The Philippines’ Firebrand President Is Caught Between Maoists and His Own Military
A smoldering, 50-year-old insurgency risks reigniting
by ANDREW DOBBS
The longest ceasefire to date in one of the world’s longest-running civil conflicts was set to come to an end on Feb. 10, 2017, in the Philippines.
Both sides of the struggle — the Philippine military and the rebel Communist Party of the Philippines and its armed wing, the New People’s Army — agreed to the pause in August 2016 after the election of populist Rodrigo Duterte as president.
Little came of the subsequent peace talks, however, and the NPA notified the government that it intended to resume a protracted guerrilla campaign.
In fact, the conflict has already restarted with the NPA declaring itself on a footing of “active defense,” having carried out at least 20 military actions since the beginning of the year. The NPA took at least five Philippine soldiers prisoner — and rebels also clashed with private security forces in the employ of major landowners.
“The NPA has orders to take full initiative and carry-out tactical offensives against the AFP [Philippines National Police], and all armed entities of the reactionary state,” the NPA stated on Feb. 3.
How exactly this conflict will develop remains to be seen, but this conflict is far from new. The Philippines’ Maoist insurgency has lasted more than 50 years and killed more than 43,000 people.
In recent years it has involved guerrilla-style ambushes of government troops, regular firefights between the NPA and the military, kidnappings of soldiers and officials — along with the sabotage of major corporate projects — on the one side and the arrest and killing of rebel leaders on the other.
The CPP, a Marxist-Leninist-Maoist rebel group, describes its strategy as a “protracted people’s war.” First developed by Mao, this strategy envisions a long-term struggle between guerrilla forces rooted in rural areas and state forces which the rebels attempt to lure away from the cities.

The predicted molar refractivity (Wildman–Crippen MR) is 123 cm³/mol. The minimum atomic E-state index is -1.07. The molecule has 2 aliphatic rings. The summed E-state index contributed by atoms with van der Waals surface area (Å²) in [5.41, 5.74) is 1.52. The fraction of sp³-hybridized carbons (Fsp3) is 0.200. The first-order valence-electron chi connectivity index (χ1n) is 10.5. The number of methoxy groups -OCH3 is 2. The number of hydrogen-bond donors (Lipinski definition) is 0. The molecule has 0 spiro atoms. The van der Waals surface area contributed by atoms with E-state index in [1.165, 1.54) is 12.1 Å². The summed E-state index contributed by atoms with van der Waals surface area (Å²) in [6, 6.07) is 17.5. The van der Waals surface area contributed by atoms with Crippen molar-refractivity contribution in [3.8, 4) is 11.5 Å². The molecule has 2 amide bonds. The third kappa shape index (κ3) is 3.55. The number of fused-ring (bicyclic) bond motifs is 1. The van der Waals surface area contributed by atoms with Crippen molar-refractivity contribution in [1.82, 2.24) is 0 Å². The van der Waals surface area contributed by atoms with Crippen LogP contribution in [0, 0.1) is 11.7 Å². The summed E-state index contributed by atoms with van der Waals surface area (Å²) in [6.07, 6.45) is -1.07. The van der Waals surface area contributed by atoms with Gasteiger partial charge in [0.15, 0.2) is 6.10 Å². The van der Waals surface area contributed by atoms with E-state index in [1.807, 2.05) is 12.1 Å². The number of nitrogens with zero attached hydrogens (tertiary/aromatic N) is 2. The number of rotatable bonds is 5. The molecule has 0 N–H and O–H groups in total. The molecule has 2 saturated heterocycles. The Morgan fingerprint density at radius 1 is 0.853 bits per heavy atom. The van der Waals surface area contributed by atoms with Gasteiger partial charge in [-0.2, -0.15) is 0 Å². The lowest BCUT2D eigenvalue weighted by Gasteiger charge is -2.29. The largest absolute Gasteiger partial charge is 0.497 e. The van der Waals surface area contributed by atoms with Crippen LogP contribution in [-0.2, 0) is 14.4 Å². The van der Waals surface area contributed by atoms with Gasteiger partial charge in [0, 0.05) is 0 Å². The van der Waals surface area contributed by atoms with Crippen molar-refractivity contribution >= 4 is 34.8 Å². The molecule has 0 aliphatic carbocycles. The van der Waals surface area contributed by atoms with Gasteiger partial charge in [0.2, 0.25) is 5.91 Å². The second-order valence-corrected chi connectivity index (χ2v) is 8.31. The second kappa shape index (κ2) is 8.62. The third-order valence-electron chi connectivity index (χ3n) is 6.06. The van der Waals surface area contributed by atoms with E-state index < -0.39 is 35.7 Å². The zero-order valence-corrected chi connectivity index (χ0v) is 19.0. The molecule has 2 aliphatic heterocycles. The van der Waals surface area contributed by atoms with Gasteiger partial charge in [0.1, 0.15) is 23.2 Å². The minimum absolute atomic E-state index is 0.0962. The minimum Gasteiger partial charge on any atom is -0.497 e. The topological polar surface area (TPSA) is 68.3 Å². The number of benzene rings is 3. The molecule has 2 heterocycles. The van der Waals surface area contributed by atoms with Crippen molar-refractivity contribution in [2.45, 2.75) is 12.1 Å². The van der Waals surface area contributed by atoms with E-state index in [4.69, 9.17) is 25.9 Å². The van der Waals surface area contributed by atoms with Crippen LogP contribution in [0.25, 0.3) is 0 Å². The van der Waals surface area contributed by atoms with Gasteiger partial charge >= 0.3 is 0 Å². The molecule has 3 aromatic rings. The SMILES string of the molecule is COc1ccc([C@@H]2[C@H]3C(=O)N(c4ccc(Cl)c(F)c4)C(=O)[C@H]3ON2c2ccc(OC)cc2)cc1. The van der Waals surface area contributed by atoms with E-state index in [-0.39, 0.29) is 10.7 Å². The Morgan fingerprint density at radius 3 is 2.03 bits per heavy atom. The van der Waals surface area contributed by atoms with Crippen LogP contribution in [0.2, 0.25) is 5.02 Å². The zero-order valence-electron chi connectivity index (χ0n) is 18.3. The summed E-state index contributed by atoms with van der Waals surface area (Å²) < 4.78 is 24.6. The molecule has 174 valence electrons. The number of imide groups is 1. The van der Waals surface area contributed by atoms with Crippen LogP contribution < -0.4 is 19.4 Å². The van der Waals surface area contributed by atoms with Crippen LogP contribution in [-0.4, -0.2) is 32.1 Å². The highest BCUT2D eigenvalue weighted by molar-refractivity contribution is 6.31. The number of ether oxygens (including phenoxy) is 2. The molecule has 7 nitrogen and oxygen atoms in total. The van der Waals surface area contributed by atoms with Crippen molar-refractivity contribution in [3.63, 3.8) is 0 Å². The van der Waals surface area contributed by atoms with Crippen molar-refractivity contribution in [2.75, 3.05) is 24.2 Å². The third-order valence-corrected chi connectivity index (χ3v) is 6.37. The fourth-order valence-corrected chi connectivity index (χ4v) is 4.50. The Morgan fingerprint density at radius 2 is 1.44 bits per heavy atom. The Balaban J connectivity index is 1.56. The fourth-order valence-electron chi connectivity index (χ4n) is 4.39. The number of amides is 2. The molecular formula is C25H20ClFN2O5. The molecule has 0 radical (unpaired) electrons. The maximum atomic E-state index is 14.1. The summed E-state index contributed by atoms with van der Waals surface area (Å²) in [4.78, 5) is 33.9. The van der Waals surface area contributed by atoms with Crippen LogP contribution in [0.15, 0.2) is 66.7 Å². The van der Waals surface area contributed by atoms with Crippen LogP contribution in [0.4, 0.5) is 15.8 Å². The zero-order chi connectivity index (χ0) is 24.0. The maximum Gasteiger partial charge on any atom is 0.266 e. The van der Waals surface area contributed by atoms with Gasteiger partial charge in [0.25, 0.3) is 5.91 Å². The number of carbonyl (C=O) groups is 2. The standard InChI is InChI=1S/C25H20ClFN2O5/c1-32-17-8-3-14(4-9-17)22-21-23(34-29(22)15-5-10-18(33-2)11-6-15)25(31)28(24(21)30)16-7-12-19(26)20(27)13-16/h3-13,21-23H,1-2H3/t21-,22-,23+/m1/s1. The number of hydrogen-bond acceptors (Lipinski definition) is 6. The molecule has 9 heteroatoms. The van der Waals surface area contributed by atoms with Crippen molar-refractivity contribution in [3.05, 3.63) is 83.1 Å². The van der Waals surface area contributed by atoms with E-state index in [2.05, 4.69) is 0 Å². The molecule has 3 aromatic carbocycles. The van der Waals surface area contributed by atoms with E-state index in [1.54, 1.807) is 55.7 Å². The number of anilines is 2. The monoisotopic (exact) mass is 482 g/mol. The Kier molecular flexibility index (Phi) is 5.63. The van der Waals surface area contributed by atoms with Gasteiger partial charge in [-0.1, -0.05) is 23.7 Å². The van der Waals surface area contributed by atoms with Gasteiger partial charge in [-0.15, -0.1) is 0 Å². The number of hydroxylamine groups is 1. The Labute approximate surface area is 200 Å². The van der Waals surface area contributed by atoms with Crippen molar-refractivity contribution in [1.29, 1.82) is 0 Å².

Once the state forces are exposed, the theory goes, the rebels attack and seize weapons and supplies, thereby growing the size of their army — recruited from the workers and peasants — until shifting to the offensive.
NPA forces have put this philosophy into practice with mixed success over the years, and in April 2016 carried out an “Operation Rice-Seizure” that raided a private warehouse in Valencia City, stealing nearly 1,400 sacks of rice.
Two days before, a Maoist detachment overran a military outpost in Davao City, capturing firearms, ammunition and grenades. A similar operation at a police station in the CPP’s heartland of Eastern Samar the month before netted rifles, laptops and police uniforms.
As for money, besides traditional extortion of landowners and large producers typically involved in exporting for major multinational corporations, the NPA exploiting the 2016 national elections in a unique fundraising scheme.
Candidates who wished to seek office in rebel-dominated areas had to pay the party a permit fee to be allowed to run. Those who tried to campaign without such permits were assassinated, as were candidates who failed to abide by anti-corruption conditions set by the rebels.
Officials are also subject to trials by communist-run People’s Courts that issue death sentences for politicians allegedly involved in bribery and other illicit activities — though police sources claim that the killings are far more arbitrary, and their procedures have been condemned by Human Rights Watch.
“The longstanding failings of the Philippines’ justice system, which permits members of security forces and powerful warlords to commit countless abuses with impunity, have helped to give the NPA’s ‘revolutionary justice’ a measure of credibility in lawless rural areas,” the U.S.-based group stated in a 2012 report.
“But in practice the people’s courts are anything but an independent and impartial tribunal … Their executions are nothing short of cold blooded murder.”
In all, however, the NPA had by 2016 come to a position of equilibrium with the Philippines government, a fact borne out by situations where police were running out of ammo during firefights with the rebels, and where the newly elected Duterte regime felt compelled to seek a unilateral ceasefire even before the communists did.
For the Maoists’ part, they were cautiously optimistic about the new president, leading to their own ceasefire declaration independent of the government.
In fact, Duterte’s political opponents tried to tie him to the CPP-NPA, and he conferred with the CPP’s exiled founder Jose Maria Sison before he ran. Duterte was even at one point a student of Sison’s when the latter was a university professor in the 1960s. These connections seem to have benefited Duterte more than they harmed him politically.
But in the Western media, this curious relationship has been largely overlooked. Far more attention has instead focused on Duterte’s endorsement of widespread vigilante violence against drug dealers and drug users. The CPP opposed these tactics, but of far more consequence to the party — and to Filipino politics at large — is Duterte’s anti-U.S. stance.